Can’t be in two places at once? Double booked? It’s not just one meeting booked over another, it’s something for your family at odds with a work commitment.
This is likely to cause stress and make you feel guilty. You’re bound to feel guilty because you have to let people down whichever you decide to do. You are also likely to feel stressed because it’s clear that you’re unable to be in two places at once.
Firstly, you need to decide how you are going to prioritise your work and personal commitments when they collide. This will be different for each individual. Each individual will want to make this suitable to them so there are dramatic differences, especially across different cultures.
Secondly, I’d recommend putting some time into your calendar. This means you have done some thinking in advance and you can avoid what possibly could be a very intense decision. When thinking about how to prioritise work and family commitments, explore these facts;
Values: To feel successful, you need to live according to your values. Ask yourself: what are my values in terms of the type of spouse, parent, and employee I want to be? What choices will I be happy that I made five years from now?
Culture: Every family has a different flavour in terms of what matters to them. Ask yourself: what kind of family culture do I want to create? Do I value eating meals together, going to kids’ activities, or spending quality time with my spouse? What decisions would be aligned with that culture?
Individual preferences: To some children, having you show up at certain events may be a big deal, whereas to others, it’s not. Ask them when it’s most important to them that you show up. Find out what’s important to them and ask them when they want the support. The key question is: what matters most to the people in my family?
Job Restrictions: Certain positions require more travel or more work outside of normal business hours. Ask yourself: what’s truly required? Where do I have flexibility?
Once you have figured out a way that works for you and makes your life easier when having to make decisions, you can then make decisions with less guilt or potentially no guilt at all, because you have planned ahead. You now always have the ‘values system’ to reflect back on and won’t be worried about what other people are thinking when you choose to either spend time with your family or focus on work commitments.
After creating an overall plan on how you want to address your family and work time routines, expand your options and think of how you can help yourself if you were able to be in two places at once.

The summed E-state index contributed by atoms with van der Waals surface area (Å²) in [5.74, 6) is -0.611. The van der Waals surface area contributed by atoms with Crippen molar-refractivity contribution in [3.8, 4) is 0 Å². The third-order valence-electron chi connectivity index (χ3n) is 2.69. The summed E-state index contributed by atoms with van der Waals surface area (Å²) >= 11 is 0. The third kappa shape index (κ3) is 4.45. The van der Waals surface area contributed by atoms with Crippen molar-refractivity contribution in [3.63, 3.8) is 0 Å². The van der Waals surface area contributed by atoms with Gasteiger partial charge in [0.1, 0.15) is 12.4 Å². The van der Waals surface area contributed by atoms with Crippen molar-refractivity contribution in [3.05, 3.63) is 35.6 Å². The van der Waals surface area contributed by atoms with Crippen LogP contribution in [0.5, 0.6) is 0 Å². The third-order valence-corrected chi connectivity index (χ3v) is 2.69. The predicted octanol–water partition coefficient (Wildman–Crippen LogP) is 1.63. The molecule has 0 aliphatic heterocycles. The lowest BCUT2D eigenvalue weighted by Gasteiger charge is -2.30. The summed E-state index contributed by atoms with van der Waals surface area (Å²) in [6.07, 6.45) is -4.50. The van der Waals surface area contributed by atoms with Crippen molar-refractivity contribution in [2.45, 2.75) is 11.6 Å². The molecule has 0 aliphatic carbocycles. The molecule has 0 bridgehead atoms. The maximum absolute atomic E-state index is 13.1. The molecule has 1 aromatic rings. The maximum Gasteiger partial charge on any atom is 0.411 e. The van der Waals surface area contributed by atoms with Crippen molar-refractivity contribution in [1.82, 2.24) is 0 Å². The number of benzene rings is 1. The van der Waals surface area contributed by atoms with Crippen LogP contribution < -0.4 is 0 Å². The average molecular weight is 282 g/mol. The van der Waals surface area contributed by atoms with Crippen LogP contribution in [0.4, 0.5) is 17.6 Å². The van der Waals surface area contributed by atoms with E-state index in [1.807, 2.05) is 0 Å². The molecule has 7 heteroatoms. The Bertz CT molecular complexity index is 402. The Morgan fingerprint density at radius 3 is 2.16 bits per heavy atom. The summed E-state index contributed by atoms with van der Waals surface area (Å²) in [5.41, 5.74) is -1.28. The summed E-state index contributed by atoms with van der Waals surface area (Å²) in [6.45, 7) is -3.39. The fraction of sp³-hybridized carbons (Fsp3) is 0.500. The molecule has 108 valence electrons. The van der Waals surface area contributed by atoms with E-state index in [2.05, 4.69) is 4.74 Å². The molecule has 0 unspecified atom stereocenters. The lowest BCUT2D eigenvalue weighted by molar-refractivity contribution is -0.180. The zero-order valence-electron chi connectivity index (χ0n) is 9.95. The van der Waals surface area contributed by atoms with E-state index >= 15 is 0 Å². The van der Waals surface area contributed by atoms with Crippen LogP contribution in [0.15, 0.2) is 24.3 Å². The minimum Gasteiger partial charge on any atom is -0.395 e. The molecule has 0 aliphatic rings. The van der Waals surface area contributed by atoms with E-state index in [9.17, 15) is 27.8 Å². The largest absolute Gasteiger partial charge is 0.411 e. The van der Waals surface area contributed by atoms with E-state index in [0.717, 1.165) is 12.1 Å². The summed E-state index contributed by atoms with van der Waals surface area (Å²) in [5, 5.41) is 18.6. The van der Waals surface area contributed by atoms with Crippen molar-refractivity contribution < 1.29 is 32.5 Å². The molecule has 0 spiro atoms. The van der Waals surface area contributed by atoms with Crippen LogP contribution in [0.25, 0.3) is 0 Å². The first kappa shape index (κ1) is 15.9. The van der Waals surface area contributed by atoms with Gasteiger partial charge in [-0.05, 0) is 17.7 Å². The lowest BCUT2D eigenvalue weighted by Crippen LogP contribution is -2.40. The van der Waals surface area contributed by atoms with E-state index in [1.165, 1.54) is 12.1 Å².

Often people are completely engaged in making the one decision and then don’t actually consider other options. These are some of the other potential options to consider.
Virtual Presence: Being virtually present at the most important times can make a huge difference in how supportive you make people feel. An example of how to do this is to be there for your son when he is competing in a football tournament but check into meetings when he’s not on the football pitch. Reassure the people you're meeting with so that they know you are involved and you know the insights of what’s going on.
Delegate: When in the position where you can’t be in two places at once think about it, is there somebody who can take your place and go for you? At work maybe? Another colleague in your department. In other cases, at home is there someone who could help you by doing the school pick-up.
Time Split: Try and do both, manage your time so that for example you attend the first half of the meeting and are then able to leave and make the second half of your daughter’s netball game. Another example, sit in on the meeting but call your son just before his football match, then call again when you have a toilet break and then finally call when the meeting is finished to see how he got on.
No matter how well you plan, times will come up where work and family commitments fall on the exact same day at the exact same time. These situations rarely feel easy, however, with some reflection, you can reduce the guilt around your decisions and decrease your stress by finding ways to make your presence and support felt in both worlds, even when you can’t literally be two places at once.